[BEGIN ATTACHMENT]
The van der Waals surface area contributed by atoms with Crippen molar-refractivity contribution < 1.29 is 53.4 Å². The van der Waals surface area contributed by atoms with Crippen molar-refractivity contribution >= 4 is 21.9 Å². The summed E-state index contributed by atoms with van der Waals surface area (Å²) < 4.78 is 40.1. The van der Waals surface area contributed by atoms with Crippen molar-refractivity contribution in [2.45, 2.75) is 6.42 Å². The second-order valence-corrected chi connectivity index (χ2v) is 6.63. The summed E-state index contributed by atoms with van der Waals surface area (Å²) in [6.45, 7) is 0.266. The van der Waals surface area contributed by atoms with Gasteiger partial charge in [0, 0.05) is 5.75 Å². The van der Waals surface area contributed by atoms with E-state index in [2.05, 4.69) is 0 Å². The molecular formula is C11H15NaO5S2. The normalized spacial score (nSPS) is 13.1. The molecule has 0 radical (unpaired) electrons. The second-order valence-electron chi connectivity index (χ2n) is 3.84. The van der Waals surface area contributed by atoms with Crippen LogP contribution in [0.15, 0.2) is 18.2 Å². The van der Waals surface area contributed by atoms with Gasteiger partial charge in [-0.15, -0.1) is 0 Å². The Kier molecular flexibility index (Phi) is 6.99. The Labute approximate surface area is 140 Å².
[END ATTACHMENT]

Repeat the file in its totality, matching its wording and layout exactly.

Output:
The van der Waals surface area contributed by atoms with Crippen molar-refractivity contribution < 1.29 is 53.4 Å². The van der Waals surface area contributed by atoms with Crippen molar-refractivity contribution >= 4 is 21.9 Å². The summed E-state index contributed by atoms with van der Waals surface area (Å²) < 4.78 is 40.1. The van der Waals surface area contributed by atoms with Crippen molar-refractivity contribution in [2.45, 2.75) is 6.42 Å². The second-order valence-corrected chi connectivity index (χ2v) is 6.63. The summed E-state index contributed by atoms with van der Waals surface area (Å²) in [6.45, 7) is 0.266. The van der Waals surface area contributed by atoms with Gasteiger partial charge in [0, 0.05) is 5.75 Å². The van der Waals surface area contributed by atoms with E-state index in [2.05, 4.69) is 0 Å². The molecular formula is C11H15NaO5S2. The normalized spacial score (nSPS) is 13.1. The molecule has 0 radical (unpaired) electrons. The second-order valence-electron chi connectivity index (χ2n) is 3.84. The van der Waals surface area contributed by atoms with Crippen LogP contribution in [0.15, 0.2) is 18.2 Å². The van der Waals surface area contributed by atoms with Gasteiger partial charge in [-0.15, -0.1) is 0 Å². The Kier molecular flexibility index (Phi) is 6.99. The Labute approximate surface area is 140 Å².